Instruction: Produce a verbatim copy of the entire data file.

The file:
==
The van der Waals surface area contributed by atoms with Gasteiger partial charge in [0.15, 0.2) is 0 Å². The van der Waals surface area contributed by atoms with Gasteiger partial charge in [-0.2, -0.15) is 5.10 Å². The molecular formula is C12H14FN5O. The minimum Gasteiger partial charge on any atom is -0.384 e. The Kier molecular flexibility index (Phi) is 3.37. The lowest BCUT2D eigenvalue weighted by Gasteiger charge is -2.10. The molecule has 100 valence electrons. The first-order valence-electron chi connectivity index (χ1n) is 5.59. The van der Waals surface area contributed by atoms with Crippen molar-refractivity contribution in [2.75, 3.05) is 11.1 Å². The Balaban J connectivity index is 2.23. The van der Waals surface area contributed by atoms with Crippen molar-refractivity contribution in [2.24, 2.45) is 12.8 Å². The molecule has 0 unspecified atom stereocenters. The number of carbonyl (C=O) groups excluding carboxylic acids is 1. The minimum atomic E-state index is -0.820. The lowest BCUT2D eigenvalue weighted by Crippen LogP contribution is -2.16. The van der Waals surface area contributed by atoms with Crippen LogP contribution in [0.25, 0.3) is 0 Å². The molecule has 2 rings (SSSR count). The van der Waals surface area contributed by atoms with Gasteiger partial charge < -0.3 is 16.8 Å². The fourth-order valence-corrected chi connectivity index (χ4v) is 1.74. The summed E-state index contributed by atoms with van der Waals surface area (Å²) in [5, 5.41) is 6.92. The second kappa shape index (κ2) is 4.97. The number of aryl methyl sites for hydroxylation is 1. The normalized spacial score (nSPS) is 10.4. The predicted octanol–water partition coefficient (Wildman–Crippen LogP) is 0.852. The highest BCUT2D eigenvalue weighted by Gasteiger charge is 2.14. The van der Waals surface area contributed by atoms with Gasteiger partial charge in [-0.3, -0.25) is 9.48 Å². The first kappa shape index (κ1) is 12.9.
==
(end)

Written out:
The van der Waals surface area contributed by atoms with Gasteiger partial charge in [0.15, 0.2) is 0 Å². The van der Waals surface area contributed by atoms with Gasteiger partial charge in [-0.2, -0.15) is 5.10 Å². The molecular formula is C12H14FN5O. The minimum Gasteiger partial charge on any atom is -0.384 e. The Kier molecular flexibility index (Phi) is 3.37. The lowest BCUT2D eigenvalue weighted by Gasteiger charge is -2.10. The molecule has 100 valence electrons. The first-order valence-electron chi connectivity index (χ1n) is 5.59. The van der Waals surface area contributed by atoms with Crippen molar-refractivity contribution in [2.75, 3.05) is 11.1 Å². The Balaban J connectivity index is 2.23. The van der Waals surface area contributed by atoms with Crippen molar-refractivity contribution in [2.24, 2.45) is 12.8 Å². The molecule has 0 unspecified atom stereocenters. The number of carbonyl (C=O) groups excluding carboxylic acids is 1. The minimum atomic E-state index is -0.820. The lowest BCUT2D eigenvalue weighted by Crippen LogP contribution is -2.16. The van der Waals surface area contributed by atoms with Crippen LogP contribution in [0.25, 0.3) is 0 Å². The molecule has 2 rings (SSSR count). The van der Waals surface area contributed by atoms with Gasteiger partial charge < -0.3 is 16.8 Å². The fourth-order valence-corrected chi connectivity index (χ4v) is 1.74. The summed E-state index contributed by atoms with van der Waals surface area (Å²) in [5, 5.41) is 6.92. The second kappa shape index (κ2) is 4.97. The number of aryl methyl sites for hydroxylation is 1. The normalized spacial score (nSPS) is 10.4. The predicted octanol–water partition coefficient (Wildman–Crippen LogP) is 0.852. The highest BCUT2D eigenvalue weighted by Gasteiger charge is 2.14. The van der Waals surface area contributed by atoms with Gasteiger partial charge in [-0.3, -0.25) is 9.48 Å². The first kappa shape index (κ1) is 12.9.